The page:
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BNP Paribas shares fell almost 10 per cent on Thursday, the biggest drop on a bruising morning for several European lenders, after pushing back a key profitability target.
The eurozone’s largest bank said that it would now reach a 12 per cent return on tangible equity in 2026 rather than 2025, as it pinned some of the blame on the European Central Bank’s decision to stop paying interest on the minimum reserves that commercial banks park with it.
The move to push back the target came alongside a more cautious outlook on the European economy. It was enough to drag down shares of other French lenders, with Société Générale and Crédit Agricole sliding 3 per cent and 2 per cent respectively.
Shares in ING, meanwhile, dropped more than 8 per cent after the biggest Dutch bank by assets reported lower net interest income than analysts had forecast.
“A downgrade to 2025 targets is disappointing,” Anke Reingen, an analyst at RBC Capital Markets, said of BNP.
Investors are braced for a tougher year for European banks as the windfall from higher interest rates recedes. ING warned that its total income would be lower than last year’s in anticipation of central banks cutting interest rates.
While ECB president Christine Lagarde has pushed back against expectations that monetary policy could be eased as early as next month, economists believe rates have peaked.
Jean-Laurent Bonnafé, BNP’s chief executive, told reporters that there was “a stronger-than-expected slowdown in Europe”.
BNP has long been seen as one of Europe’s most resilient and diversified lenders, but the gloomier outlook came as the bank reported a 50 per cent drop in fourth-quarter earnings to just over €1bn, missing analyst expectations of €1.7bn.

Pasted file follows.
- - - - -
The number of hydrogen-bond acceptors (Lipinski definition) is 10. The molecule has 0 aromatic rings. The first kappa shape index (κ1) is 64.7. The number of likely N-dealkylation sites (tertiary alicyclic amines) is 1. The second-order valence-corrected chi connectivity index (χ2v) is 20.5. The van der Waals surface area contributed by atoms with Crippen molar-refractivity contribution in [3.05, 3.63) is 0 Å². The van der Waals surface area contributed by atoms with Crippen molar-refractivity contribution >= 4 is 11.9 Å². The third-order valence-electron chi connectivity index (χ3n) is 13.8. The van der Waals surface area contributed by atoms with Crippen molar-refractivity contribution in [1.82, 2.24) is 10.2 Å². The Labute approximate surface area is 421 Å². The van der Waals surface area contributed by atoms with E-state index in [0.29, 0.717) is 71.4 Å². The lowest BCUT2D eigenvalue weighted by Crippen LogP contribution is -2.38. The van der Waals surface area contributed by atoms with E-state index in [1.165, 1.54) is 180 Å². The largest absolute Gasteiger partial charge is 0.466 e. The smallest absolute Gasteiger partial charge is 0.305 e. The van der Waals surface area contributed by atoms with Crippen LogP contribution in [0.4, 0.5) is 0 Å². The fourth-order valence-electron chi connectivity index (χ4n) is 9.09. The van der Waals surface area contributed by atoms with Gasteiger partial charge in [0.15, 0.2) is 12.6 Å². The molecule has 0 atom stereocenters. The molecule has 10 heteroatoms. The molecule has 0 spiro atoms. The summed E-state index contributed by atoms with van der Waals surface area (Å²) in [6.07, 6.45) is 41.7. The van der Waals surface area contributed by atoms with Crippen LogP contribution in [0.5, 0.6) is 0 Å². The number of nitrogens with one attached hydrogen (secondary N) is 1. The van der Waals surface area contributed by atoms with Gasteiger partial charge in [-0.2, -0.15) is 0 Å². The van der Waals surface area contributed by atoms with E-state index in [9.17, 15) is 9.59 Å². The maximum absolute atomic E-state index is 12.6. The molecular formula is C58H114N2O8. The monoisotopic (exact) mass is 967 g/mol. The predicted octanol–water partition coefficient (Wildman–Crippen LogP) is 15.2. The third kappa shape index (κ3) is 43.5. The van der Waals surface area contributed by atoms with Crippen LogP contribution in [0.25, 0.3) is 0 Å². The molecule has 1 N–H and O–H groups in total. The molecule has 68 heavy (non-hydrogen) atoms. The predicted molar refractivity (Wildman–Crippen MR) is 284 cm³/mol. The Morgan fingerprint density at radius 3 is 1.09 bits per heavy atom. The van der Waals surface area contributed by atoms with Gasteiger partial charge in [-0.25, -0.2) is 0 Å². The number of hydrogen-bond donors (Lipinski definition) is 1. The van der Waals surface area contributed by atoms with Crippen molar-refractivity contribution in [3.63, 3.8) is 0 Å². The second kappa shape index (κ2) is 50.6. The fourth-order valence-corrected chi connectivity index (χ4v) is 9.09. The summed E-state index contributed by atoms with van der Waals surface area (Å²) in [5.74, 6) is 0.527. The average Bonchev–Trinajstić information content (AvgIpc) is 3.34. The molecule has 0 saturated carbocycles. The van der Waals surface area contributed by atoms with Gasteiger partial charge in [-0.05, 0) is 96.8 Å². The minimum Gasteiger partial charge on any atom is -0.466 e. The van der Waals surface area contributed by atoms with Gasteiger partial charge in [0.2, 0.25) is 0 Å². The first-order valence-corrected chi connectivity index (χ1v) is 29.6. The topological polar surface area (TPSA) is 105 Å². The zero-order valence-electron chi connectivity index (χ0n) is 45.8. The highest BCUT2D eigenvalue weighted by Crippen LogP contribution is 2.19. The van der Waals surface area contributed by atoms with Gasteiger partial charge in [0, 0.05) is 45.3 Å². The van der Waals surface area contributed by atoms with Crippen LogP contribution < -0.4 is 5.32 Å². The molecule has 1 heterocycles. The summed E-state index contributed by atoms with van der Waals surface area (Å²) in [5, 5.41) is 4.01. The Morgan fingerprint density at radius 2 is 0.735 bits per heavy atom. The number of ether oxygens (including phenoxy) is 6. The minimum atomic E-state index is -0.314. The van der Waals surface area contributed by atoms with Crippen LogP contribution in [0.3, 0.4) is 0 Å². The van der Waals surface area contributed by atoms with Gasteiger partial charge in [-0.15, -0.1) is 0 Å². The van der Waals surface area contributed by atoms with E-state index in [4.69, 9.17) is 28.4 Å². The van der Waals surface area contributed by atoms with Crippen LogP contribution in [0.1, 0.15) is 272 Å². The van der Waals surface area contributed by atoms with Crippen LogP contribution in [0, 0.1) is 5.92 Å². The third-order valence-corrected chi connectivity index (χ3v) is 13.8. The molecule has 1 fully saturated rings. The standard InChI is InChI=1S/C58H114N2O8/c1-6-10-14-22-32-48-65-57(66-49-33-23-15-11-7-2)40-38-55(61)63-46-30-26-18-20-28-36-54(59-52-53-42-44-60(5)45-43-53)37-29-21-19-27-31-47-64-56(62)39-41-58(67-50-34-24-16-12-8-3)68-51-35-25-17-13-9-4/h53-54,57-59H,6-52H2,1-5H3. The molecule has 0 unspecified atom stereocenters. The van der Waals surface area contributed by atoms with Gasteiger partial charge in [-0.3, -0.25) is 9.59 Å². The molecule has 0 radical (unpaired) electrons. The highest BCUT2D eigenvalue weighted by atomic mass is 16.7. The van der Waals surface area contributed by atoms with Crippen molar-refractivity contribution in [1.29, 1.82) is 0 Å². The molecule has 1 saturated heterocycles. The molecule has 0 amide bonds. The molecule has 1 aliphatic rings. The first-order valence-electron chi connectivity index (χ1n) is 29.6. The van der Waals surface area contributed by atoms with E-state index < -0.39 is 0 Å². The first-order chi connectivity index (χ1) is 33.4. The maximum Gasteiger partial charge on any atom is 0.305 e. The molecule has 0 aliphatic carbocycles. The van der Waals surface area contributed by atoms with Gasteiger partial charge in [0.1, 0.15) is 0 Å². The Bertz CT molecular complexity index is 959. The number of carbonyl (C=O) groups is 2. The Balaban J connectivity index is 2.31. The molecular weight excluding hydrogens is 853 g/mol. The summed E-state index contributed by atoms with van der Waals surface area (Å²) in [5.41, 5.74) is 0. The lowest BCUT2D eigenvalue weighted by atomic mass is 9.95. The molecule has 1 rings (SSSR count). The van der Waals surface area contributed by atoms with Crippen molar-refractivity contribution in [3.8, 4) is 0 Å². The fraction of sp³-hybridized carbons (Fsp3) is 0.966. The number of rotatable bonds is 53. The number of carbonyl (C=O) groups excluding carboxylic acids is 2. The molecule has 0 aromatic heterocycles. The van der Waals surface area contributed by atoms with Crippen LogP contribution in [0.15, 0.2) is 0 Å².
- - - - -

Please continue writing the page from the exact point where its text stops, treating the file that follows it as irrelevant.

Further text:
The results were marred by a €645mn provision set aside for losses tied to what BNP described as “risk on financial instruments”, some of which relate to a dispute with customers who alleged they were misled into taking out risky mortgages in Swiss francs.
Bonnafé said BNP was the European bank with the biggest reserves, meaning it was disproportionally hit by the ECB’s move to stop paying banks for the funds they had deposited.
The bank also said it would be hit by new banking levies in Belgium, where it owns Fortis. In addition, the French lender flagged a drop in returns in its real estate arm and a restructuring of its personal finance division, saying this would hurt profitability in the short term.
Despite the economic uncertainty in Europe, Bonnafé insisted that the bank would continue to grow in the region. “We’ll be compensating this relatively weak economic backdrop with market share gains.”
BNP still has more than half of a €7.6bn windfall from the disposal of Bank of the West, the US retail bank it sold to Bank of Montreal in 2021.
The bank confirmed it would distribute 60 per cent of its earnings in dividends for the second consecutive year, mostly in cash and through a €1bn share buyback. For the whole of 2023, the bank reported record profits and revenues.
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